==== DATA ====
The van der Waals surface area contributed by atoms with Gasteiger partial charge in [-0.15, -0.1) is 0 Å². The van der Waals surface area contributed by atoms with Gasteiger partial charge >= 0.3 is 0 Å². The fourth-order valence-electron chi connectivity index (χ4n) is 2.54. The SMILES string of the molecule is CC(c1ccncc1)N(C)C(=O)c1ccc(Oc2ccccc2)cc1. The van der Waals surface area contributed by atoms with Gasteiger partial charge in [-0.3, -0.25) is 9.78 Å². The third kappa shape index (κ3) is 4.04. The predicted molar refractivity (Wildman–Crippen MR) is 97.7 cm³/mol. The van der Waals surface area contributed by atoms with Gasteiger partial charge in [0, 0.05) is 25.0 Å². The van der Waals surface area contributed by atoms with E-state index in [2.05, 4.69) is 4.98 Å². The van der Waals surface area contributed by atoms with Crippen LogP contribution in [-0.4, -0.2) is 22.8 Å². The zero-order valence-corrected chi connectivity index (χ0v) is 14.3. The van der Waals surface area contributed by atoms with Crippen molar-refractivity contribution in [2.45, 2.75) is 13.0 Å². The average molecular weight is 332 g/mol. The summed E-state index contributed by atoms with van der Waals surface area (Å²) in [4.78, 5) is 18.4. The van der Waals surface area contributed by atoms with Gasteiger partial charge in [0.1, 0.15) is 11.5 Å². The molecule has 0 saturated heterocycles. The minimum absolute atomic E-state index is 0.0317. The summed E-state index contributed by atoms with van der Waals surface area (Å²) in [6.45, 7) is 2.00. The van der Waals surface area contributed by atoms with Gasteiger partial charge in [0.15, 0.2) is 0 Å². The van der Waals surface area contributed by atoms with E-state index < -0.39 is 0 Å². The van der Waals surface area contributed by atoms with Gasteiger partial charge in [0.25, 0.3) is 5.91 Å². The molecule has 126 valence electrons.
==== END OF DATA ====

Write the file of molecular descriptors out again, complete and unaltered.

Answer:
The van der Waals surface area contributed by atoms with Gasteiger partial charge in [-0.15, -0.1) is 0 Å². The van der Waals surface area contributed by atoms with Gasteiger partial charge >= 0.3 is 0 Å². The fourth-order valence-electron chi connectivity index (χ4n) is 2.54. The SMILES string of the molecule is CC(c1ccncc1)N(C)C(=O)c1ccc(Oc2ccccc2)cc1. The van der Waals surface area contributed by atoms with Gasteiger partial charge in [-0.3, -0.25) is 9.78 Å². The third kappa shape index (κ3) is 4.04. The predicted molar refractivity (Wildman–Crippen MR) is 97.7 cm³/mol. The van der Waals surface area contributed by atoms with Gasteiger partial charge in [0, 0.05) is 25.0 Å². The van der Waals surface area contributed by atoms with E-state index in [2.05, 4.69) is 4.98 Å². The van der Waals surface area contributed by atoms with Crippen LogP contribution in [-0.4, -0.2) is 22.8 Å². The zero-order valence-corrected chi connectivity index (χ0v) is 14.3. The van der Waals surface area contributed by atoms with Crippen molar-refractivity contribution in [2.45, 2.75) is 13.0 Å². The average molecular weight is 332 g/mol. The summed E-state index contributed by atoms with van der Waals surface area (Å²) in [4.78, 5) is 18.4. The van der Waals surface area contributed by atoms with Gasteiger partial charge in [0.1, 0.15) is 11.5 Å². The molecule has 0 saturated heterocycles. The minimum absolute atomic E-state index is 0.0317. The summed E-state index contributed by atoms with van der Waals surface area (Å²) in [6.45, 7) is 2.00. The van der Waals surface area contributed by atoms with Gasteiger partial charge in [0.15, 0.2) is 0 Å². The van der Waals surface area contributed by atoms with E-state index < -0.39 is 0 Å². The van der Waals surface area contributed by atoms with Gasteiger partial charge in [0.25, 0.3) is 5.91 Å². The molecule has 126 valence electrons.